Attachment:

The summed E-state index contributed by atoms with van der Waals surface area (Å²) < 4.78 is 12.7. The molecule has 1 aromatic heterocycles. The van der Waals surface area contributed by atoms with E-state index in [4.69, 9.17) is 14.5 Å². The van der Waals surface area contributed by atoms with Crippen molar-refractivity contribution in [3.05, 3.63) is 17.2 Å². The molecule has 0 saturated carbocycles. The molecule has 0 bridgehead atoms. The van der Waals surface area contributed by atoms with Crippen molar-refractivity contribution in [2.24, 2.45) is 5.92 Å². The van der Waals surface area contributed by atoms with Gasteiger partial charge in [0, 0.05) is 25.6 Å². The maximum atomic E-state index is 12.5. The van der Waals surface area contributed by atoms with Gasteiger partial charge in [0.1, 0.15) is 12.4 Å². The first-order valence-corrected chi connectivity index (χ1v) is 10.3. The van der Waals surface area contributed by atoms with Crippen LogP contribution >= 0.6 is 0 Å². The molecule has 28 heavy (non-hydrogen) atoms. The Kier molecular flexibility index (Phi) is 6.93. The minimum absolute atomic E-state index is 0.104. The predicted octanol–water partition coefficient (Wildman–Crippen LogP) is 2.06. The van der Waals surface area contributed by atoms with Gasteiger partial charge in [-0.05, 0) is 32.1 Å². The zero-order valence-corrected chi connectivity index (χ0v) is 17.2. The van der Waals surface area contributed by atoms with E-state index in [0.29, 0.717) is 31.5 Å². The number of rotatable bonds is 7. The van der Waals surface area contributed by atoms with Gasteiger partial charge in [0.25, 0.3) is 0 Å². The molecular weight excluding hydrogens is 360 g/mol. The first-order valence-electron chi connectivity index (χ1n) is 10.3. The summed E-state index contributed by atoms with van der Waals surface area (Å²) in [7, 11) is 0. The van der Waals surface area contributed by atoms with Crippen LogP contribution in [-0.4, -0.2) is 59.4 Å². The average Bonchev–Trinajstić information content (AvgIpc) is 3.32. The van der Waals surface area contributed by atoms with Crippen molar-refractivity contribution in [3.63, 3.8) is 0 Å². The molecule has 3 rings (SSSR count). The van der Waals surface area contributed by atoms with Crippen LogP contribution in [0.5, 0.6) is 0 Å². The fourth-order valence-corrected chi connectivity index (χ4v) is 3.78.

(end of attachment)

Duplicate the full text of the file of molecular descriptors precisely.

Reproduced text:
The summed E-state index contributed by atoms with van der Waals surface area (Å²) < 4.78 is 12.7. The molecule has 1 aromatic heterocycles. The van der Waals surface area contributed by atoms with E-state index in [4.69, 9.17) is 14.5 Å². The van der Waals surface area contributed by atoms with Crippen molar-refractivity contribution in [3.05, 3.63) is 17.2 Å². The molecule has 0 saturated carbocycles. The molecule has 0 bridgehead atoms. The van der Waals surface area contributed by atoms with Crippen molar-refractivity contribution in [2.24, 2.45) is 5.92 Å². The van der Waals surface area contributed by atoms with Gasteiger partial charge in [0, 0.05) is 25.6 Å². The maximum atomic E-state index is 12.5. The van der Waals surface area contributed by atoms with Gasteiger partial charge in [0.1, 0.15) is 12.4 Å². The first-order valence-corrected chi connectivity index (χ1v) is 10.3. The van der Waals surface area contributed by atoms with Crippen LogP contribution >= 0.6 is 0 Å². The molecule has 28 heavy (non-hydrogen) atoms. The Kier molecular flexibility index (Phi) is 6.93. The minimum absolute atomic E-state index is 0.104. The predicted octanol–water partition coefficient (Wildman–Crippen LogP) is 2.06. The van der Waals surface area contributed by atoms with Gasteiger partial charge in [-0.05, 0) is 32.1 Å². The zero-order valence-corrected chi connectivity index (χ0v) is 17.2. The van der Waals surface area contributed by atoms with E-state index in [0.29, 0.717) is 31.5 Å². The number of rotatable bonds is 7. The van der Waals surface area contributed by atoms with Gasteiger partial charge in [0.25, 0.3) is 0 Å². The molecular weight excluding hydrogens is 360 g/mol. The first-order valence-electron chi connectivity index (χ1n) is 10.3. The summed E-state index contributed by atoms with van der Waals surface area (Å²) in [7, 11) is 0. The van der Waals surface area contributed by atoms with Crippen LogP contribution in [-0.4, -0.2) is 59.4 Å². The average Bonchev–Trinajstić information content (AvgIpc) is 3.32. The van der Waals surface area contributed by atoms with Crippen molar-refractivity contribution in [3.63, 3.8) is 0 Å². The molecule has 3 rings (SSSR count). The van der Waals surface area contributed by atoms with Crippen LogP contribution in [0.5, 0.6) is 0 Å². The fourth-order valence-corrected chi connectivity index (χ4v) is 3.78.